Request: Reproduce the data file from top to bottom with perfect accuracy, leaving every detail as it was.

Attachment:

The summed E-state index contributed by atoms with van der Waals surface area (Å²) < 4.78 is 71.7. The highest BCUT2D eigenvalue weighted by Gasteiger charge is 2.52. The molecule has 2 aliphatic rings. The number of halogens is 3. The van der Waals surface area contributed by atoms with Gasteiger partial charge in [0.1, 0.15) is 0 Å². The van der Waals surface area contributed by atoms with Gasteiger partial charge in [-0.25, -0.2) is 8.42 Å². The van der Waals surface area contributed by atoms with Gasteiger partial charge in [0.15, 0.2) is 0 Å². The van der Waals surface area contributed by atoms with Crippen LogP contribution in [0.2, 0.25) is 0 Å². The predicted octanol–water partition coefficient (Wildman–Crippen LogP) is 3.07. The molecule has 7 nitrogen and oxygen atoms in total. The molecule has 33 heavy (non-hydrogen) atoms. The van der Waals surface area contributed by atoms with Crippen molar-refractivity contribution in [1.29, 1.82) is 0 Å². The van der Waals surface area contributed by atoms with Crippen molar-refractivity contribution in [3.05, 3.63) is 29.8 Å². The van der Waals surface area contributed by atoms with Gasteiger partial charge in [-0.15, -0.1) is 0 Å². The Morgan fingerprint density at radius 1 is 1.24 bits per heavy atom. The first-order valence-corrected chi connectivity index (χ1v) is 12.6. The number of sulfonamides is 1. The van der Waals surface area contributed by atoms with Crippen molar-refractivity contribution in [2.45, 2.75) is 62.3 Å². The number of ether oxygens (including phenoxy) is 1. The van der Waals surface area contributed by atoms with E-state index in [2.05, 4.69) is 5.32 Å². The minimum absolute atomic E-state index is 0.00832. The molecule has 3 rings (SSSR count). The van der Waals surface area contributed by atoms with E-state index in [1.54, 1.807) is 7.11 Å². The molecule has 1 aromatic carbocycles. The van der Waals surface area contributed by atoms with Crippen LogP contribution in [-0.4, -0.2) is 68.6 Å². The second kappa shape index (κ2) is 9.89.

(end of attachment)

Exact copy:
The summed E-state index contributed by atoms with van der Waals surface area (Å²) < 4.78 is 71.7. The highest BCUT2D eigenvalue weighted by Gasteiger charge is 2.52. The molecule has 2 aliphatic rings. The number of halogens is 3. The van der Waals surface area contributed by atoms with Gasteiger partial charge in [0.1, 0.15) is 0 Å². The van der Waals surface area contributed by atoms with Gasteiger partial charge in [-0.25, -0.2) is 8.42 Å². The van der Waals surface area contributed by atoms with Gasteiger partial charge in [0.15, 0.2) is 0 Å². The van der Waals surface area contributed by atoms with Crippen LogP contribution in [0.2, 0.25) is 0 Å². The predicted octanol–water partition coefficient (Wildman–Crippen LogP) is 3.07. The molecule has 7 nitrogen and oxygen atoms in total. The molecule has 33 heavy (non-hydrogen) atoms. The van der Waals surface area contributed by atoms with Crippen molar-refractivity contribution in [1.29, 1.82) is 0 Å². The van der Waals surface area contributed by atoms with Crippen molar-refractivity contribution in [3.05, 3.63) is 29.8 Å². The van der Waals surface area contributed by atoms with Gasteiger partial charge in [-0.15, -0.1) is 0 Å². The Morgan fingerprint density at radius 1 is 1.24 bits per heavy atom. The first-order valence-corrected chi connectivity index (χ1v) is 12.6. The number of sulfonamides is 1. The van der Waals surface area contributed by atoms with Crippen molar-refractivity contribution in [2.45, 2.75) is 62.3 Å². The number of ether oxygens (including phenoxy) is 1. The van der Waals surface area contributed by atoms with E-state index in [2.05, 4.69) is 5.32 Å². The minimum absolute atomic E-state index is 0.00832. The molecule has 3 rings (SSSR count). The van der Waals surface area contributed by atoms with E-state index in [1.54, 1.807) is 7.11 Å². The molecule has 1 aromatic carbocycles. The van der Waals surface area contributed by atoms with Crippen LogP contribution in [-0.4, -0.2) is 68.6 Å². The second kappa shape index (κ2) is 9.89.